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IIA Chapter 10
IIA's book, chapter 10: Audit evidence and working papers
Terms in this set (36)
the state of mind in which internal auditors take nothing for granted; they continuously question what they hear and see and critically assess audit evidence
Persuasive audit evidence
This enables the internal auditor to formulate well-founded conclusions and advice confidently. To be persuasive, the evidence must be relevant, reliable, and sufficient
the risk of reaching invalid audit conclusions and/or providing faulty advice based on the audit work conducted.
Is the evidence pertinent to the audit objective? Does it logically support the internal auditor's conclusion or advice?
Did the evidence come from a credible source? Did the internal auditor directly obtain the evidence?
Has the internal auditor obtained enough evidence? Do different, but related, pieces of evidence corroborate each other?
Specific tasks performed by the internal auditor to gather the evidence required to achieve the prescribed audit objectives.
The majority or evidence falls under this category. Degrees of reliability range from low to high depending on the type of document.
Steps to audit procedures
Obtain a thorough understanding of the auditee, including the auditee's objectives, risks, and controls
Test the design adequacy and operating effectiveness of the targeted area's system of internal controls
Analyze plausible relationships among different elements of data
Directly test recorded financial and nonfinancial information for errors and fraud.
Nature of audit procedures
this relates to the types of tests the internal auditor performs to achieve their objectives.
Extent of audit procedures
this pertains to how much audit evidence the internal auditor must obtain to achieve their objectives
Timing of audit procedures
This pertains to when the tests are conducted and the period of time covered by the tests.
Manual audit procedures
asking questions of auditee personnel or third parties and obtaining their oral or written responses. It produces indirect evidence, which is rarely persuasive.
watching people, procedures, or processes. It is generally considered more persuasive than inquiry in the sense that the internal auditor is obtaining direct evidence.
studying documents and records and physically examining tangible resources. This provides direct evidence of contents or existence of documents or tangible resources
tracking information backward from one document or record to a previously prepared document or record, or to a tangible resource. This goes from most current record back to its source documents. Tests validity of current document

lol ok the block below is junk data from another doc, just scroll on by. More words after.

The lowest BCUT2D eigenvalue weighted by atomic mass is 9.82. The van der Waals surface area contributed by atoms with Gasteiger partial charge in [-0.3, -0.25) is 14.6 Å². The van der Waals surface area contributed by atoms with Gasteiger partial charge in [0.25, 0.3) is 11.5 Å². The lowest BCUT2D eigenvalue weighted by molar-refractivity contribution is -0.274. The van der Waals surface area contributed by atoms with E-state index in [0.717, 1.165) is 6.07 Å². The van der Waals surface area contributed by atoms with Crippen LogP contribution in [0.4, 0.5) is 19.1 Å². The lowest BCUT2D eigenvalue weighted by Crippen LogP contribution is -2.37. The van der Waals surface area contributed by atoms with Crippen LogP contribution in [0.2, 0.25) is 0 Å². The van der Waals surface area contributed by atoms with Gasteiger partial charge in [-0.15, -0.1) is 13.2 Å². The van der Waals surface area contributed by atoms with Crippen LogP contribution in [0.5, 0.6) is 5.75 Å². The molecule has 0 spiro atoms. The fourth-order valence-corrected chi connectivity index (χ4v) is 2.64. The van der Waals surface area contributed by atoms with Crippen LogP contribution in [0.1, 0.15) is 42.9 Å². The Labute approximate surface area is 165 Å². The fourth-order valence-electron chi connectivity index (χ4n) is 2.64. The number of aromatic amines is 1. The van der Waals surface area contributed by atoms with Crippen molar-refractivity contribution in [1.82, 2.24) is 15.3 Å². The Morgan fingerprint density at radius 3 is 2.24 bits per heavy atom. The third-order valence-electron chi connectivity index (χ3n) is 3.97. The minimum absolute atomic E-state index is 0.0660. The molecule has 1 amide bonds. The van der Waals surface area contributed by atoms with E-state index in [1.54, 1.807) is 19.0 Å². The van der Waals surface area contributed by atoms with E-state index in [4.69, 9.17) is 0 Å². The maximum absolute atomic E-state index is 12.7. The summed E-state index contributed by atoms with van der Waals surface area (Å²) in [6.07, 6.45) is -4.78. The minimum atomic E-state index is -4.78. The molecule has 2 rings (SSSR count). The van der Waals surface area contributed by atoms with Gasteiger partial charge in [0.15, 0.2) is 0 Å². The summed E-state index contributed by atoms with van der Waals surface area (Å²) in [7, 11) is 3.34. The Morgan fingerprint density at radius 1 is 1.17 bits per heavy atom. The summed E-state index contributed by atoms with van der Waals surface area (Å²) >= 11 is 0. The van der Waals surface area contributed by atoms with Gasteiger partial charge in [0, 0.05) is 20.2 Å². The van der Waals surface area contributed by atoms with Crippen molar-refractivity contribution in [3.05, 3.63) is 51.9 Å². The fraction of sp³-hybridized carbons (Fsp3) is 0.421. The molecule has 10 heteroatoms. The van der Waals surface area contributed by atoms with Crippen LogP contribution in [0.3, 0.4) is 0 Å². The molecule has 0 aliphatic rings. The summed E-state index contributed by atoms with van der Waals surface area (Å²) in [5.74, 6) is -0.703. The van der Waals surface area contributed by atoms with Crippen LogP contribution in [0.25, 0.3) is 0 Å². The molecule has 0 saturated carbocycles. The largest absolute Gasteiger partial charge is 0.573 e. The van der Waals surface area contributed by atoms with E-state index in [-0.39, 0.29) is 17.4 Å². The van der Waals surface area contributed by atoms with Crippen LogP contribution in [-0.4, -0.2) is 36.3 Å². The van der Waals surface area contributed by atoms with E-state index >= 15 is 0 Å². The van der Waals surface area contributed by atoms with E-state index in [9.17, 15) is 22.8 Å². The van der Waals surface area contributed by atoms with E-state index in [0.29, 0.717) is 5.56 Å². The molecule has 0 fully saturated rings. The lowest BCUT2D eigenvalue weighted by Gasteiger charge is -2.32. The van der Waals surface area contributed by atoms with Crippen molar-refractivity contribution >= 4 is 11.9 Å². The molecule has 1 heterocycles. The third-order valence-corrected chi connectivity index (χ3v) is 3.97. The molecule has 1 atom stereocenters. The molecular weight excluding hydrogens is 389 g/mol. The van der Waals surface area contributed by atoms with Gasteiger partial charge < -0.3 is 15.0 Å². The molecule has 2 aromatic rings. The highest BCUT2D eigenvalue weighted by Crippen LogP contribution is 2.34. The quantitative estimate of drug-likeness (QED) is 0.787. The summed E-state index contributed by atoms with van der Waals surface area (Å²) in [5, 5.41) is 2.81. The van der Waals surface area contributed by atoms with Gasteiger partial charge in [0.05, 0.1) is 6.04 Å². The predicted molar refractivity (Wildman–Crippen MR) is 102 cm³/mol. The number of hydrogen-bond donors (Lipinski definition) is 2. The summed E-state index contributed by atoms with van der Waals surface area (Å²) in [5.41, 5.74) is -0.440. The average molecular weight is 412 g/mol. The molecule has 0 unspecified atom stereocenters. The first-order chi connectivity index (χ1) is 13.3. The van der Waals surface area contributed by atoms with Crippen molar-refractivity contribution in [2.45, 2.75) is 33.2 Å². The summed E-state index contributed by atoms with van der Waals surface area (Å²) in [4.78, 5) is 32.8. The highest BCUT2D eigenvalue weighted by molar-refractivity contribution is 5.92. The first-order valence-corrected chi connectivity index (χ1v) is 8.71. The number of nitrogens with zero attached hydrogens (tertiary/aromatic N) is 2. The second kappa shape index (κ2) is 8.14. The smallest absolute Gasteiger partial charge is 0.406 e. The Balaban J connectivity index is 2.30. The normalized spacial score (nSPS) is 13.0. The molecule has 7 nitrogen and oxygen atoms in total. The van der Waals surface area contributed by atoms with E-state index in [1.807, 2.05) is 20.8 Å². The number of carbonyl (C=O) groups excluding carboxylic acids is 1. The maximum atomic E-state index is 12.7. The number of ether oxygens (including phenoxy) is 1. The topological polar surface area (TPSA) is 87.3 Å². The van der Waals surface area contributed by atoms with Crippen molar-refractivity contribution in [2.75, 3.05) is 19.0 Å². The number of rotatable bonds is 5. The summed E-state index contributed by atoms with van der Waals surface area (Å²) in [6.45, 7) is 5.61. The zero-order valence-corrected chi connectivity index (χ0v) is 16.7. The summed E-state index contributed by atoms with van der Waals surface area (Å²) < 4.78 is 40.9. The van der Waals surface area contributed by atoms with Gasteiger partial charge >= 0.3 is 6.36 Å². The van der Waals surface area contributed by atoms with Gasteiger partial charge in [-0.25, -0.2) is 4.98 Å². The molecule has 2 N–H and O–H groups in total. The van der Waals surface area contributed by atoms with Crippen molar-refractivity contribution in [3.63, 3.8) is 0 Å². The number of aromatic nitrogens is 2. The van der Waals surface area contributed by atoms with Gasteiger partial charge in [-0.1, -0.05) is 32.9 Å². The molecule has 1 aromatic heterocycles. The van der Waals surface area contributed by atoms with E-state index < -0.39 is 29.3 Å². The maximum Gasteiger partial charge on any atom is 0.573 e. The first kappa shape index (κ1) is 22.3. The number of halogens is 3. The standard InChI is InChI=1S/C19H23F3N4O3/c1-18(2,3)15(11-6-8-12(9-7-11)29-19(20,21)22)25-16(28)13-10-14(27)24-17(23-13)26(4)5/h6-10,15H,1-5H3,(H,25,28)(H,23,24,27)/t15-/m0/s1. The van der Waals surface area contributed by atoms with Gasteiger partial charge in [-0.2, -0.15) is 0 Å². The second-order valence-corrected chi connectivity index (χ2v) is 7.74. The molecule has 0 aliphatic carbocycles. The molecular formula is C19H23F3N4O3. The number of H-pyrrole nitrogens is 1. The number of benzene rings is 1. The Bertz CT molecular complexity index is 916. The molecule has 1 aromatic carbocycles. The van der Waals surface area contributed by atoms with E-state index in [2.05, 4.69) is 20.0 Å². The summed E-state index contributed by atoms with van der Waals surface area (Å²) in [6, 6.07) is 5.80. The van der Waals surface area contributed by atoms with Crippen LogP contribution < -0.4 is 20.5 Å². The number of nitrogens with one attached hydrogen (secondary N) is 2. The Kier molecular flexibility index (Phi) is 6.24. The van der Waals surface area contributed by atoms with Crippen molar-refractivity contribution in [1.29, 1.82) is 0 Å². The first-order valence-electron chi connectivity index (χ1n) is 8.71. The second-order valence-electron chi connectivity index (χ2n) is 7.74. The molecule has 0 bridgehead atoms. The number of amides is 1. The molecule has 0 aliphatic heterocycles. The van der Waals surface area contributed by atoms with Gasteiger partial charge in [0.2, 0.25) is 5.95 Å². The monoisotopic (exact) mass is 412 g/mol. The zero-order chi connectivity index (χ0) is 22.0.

Tracking information forward from one document, record, or tangible resource to a subsequently prepared document or record. This tests the completeness of the most recent document.
Redoing controls or other procedures in order to ensure they are effective or being done correctly. This provides direct evidence regarding its operating effectiveness.
Assessing information obtained during an engagement by comparing the information with expectations identified or developed by the internal auditor. Includes analysis of common-size statements, ratio analysis, trend analysis, analysis of future-oriented information, external benchmarking, internal benchmarking.
Analysis of common-size financial statements
The internal auditor expresses financial statement line items as percentages of relevant totals.
The internal auditor calculates pertinent financial ratios and ratios involving nonfinancial values.
The internal auditor compares performance information for the current period with like information for one or more prior periods.
Analysis of future-oriented information
The internal auditor compares current fiscal period information with budgets or forecasts
the internal auditor compares performance information for the org with like information of other orgs or the industry.
the internal auditor compares performance information of one organizational unit with like information for other organizational units
Obtaining direct written verification of the accuracy of information from independent third parties. This is generally considered very reliable because it comes to the internal auditor directly from independent third parties.
These ask the party to respond regardless of whether or not the information is correct. It is more reliable
These ask the party to respond only if the information in the communication is wrong or negative.
Computer-Assisted Audit Techniques(CAAT)
Any automated audit technique, such as generalized audit software, test data generators, computerized audit programs and specialized audit systems.
Generalized audit software
multipurpose software that can be used for general purposes such as record selection, matching, recalculation and reporting
computer programs provided by a computer hardware manufacturer or software vendor and used in running the system. This technique can be used to examine processing activities; to test programs, system activities, and operational procedures; to evaluate data file activity; and, to analyze job accounting data.
simulated transactions that can be used to test processing logic, computations and controls actually programmed in computer applications
Using computerized techniques to perpetually audit the processing of business transactions
These are the papers that document information that the internal auditor has found; a record of evidence from the audit. Should follow a standardized format in the audit environment. Should allow documents to cross-reference each other.
Who is responsible for establishing working paper policies and procedures?